These are all very valid fears and concerns and I do not make slight of them. But I would be lying to you if I said that during the course of my journey, the biggest things I have learnt is about overcoming these fears, climbing the corporate ladder and being successful in life. Don't get me wrong, these are big things but certainly not things you remember when you look back.
Allow me to return to the crisis which might help make my point clearer.
You see, ten years ago, when Asia had its financial crisis, scholars from around the World dissected the crisis and found that the cause of the crisis was due to cheap loans which led to wasteful investments that could not deliver upon the lofty returns that was previously envisaged. These loans ultimately turned bad and triggered a domino effect that affected banking systems and brought down economies.
One would have thought, that with the benefit of that episode, policymakers, investors and individuals would have learnt a valuable lesson which will prevent the repeat of such an event. After all, scores of theses and journals have been published on this.
Did we get smarter?
I believe that we got smarter but not wiser. Because ten years after, the roots of the Global Financial Crisis are similar. Cheap loans that led to indiscriminate lending again brought down banking systems and economies. The only difference is that we are now able to do it with a lot more oomph! Lehman Brothers became the biggest bankruptcy in history at USD 640 billion and during the height of the crisis, more than USD 35 trillion dollars of wealth was wiped off from the World's equity markets.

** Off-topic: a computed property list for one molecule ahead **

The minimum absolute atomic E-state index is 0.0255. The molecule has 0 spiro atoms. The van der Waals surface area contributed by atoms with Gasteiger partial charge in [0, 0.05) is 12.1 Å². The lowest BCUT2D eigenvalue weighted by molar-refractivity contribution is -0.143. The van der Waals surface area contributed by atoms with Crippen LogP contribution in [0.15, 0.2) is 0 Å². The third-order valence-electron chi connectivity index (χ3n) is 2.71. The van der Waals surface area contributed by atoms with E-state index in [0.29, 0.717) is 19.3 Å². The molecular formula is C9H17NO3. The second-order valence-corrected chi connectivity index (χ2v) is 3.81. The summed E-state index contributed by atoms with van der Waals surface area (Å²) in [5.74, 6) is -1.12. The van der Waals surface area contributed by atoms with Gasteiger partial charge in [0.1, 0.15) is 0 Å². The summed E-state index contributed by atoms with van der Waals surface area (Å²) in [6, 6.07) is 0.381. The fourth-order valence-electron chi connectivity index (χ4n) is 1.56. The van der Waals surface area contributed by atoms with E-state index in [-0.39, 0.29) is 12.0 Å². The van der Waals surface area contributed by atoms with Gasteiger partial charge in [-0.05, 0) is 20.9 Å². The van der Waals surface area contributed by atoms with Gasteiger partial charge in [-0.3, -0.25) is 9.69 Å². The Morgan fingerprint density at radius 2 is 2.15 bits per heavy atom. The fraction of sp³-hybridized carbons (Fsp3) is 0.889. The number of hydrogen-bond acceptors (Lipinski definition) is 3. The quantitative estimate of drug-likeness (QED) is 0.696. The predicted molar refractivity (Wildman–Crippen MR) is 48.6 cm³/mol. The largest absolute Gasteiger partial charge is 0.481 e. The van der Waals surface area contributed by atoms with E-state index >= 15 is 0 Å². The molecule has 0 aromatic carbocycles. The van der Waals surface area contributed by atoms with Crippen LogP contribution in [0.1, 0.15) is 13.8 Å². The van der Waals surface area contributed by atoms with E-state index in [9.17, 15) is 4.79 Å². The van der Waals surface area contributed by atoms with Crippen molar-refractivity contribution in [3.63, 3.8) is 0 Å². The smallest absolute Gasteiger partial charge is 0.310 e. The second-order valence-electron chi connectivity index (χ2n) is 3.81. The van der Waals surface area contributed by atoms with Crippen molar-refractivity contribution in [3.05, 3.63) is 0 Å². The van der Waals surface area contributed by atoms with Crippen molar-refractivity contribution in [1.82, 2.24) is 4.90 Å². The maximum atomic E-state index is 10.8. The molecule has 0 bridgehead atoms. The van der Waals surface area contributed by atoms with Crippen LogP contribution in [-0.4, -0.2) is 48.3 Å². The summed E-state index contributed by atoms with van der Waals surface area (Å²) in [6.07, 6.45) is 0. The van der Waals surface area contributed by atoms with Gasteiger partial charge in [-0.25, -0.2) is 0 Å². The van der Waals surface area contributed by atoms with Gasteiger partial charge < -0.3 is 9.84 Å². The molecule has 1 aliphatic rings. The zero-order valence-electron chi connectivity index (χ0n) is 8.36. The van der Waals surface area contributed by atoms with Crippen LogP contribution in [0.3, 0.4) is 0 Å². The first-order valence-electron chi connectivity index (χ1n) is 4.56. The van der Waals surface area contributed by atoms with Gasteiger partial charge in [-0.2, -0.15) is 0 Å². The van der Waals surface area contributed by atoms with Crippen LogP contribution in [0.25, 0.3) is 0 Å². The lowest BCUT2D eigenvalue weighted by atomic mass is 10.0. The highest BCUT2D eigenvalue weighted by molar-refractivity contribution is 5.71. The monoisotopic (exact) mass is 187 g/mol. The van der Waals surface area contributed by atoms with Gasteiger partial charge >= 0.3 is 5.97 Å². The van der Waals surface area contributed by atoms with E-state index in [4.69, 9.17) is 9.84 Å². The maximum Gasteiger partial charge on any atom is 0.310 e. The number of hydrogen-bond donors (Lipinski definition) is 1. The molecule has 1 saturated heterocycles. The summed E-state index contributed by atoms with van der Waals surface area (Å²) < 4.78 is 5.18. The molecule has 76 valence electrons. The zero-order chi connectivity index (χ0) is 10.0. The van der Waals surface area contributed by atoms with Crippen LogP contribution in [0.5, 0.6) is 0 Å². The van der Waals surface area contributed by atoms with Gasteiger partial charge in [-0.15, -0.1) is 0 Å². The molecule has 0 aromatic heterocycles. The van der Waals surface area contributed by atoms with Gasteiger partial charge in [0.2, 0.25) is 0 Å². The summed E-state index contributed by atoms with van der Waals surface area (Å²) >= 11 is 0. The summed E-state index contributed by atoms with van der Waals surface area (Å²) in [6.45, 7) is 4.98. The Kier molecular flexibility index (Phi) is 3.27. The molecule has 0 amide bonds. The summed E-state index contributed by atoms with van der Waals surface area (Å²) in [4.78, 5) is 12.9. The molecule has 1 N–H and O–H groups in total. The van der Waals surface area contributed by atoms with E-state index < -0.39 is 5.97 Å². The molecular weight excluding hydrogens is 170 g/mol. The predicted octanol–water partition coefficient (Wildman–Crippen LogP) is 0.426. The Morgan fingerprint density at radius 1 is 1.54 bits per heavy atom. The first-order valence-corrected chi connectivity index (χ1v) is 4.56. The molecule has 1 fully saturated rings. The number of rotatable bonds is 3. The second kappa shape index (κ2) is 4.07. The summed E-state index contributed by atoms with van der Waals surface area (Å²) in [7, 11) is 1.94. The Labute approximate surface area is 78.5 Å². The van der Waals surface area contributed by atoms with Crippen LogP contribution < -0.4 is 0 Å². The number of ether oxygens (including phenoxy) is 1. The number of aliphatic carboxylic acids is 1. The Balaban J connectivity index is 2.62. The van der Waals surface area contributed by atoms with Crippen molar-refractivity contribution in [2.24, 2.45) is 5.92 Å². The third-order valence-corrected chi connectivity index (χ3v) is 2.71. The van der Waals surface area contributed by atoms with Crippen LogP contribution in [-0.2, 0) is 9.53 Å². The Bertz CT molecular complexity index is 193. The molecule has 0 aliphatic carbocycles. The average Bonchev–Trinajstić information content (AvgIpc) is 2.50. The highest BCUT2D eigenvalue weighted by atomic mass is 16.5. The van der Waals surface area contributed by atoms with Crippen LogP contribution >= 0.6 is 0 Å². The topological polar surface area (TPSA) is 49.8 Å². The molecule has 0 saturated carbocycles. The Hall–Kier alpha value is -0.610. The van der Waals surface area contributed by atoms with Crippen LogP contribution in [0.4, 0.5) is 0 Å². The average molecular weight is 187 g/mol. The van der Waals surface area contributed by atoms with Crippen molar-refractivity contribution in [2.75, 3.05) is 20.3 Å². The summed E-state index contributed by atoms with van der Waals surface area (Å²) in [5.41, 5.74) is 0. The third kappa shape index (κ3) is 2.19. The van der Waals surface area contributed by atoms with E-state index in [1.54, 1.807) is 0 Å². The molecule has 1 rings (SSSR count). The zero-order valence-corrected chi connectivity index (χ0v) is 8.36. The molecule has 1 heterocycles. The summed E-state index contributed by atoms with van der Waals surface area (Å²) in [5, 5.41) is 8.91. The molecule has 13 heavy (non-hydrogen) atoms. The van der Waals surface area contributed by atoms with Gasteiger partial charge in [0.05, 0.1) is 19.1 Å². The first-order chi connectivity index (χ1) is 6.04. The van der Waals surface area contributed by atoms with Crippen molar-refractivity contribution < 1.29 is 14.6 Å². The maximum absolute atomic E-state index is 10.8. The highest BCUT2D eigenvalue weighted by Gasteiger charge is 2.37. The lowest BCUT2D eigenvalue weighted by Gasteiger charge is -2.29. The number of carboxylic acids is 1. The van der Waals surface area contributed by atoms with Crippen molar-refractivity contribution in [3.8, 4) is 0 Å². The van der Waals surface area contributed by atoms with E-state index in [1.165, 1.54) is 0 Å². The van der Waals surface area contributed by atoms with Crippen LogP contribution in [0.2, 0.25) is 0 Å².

As governments now try to regulate financial institutions more tightly, I have no doubt that sheer human ingenuity will ultimately undermine it. You see, from the time of the Asian Crisis to this recent crisis, I have seen scores of other crises ranging from tiny places like Iceland to huge places like Russia and involving oil companies like Enron to hedge funds run by noble prize winners.
At the core of it all, is greed. Greed is a double-edged sword. It is what makes us smarter but not wiser.
As the world becomes increasingly more globalised and integrated, events from remote places can rattle your home. You will be stepping into a world that is more volatile not less. So be prepared.
Learn to temper your brilliance with integrity. Seek wisdom.
Let me now move on to the other big lesson that I have learnt during my journey. It is the story about another man. His name is Adolf Merckle.
Adolf Merckle was born in 1934 in Dresden, Germany. He was born into a wealthy family. Trained as a lawyer, he did not practice law but instead developed his grandfather's chemical company into Germany's largest pharmaceutical wholesaler. He was also a very astute investor and grew his family wealth over time. In 2007, Merckle was estimated by Forbes magazine to be worth USD 13 billion dollars. At that time, Merckle was the 44th richest person in the world. During, the financial crisis, Merckle's wealth dropped to USD 9 billion and he moved from being the 44th richest person to the 94th richest person in December 2008.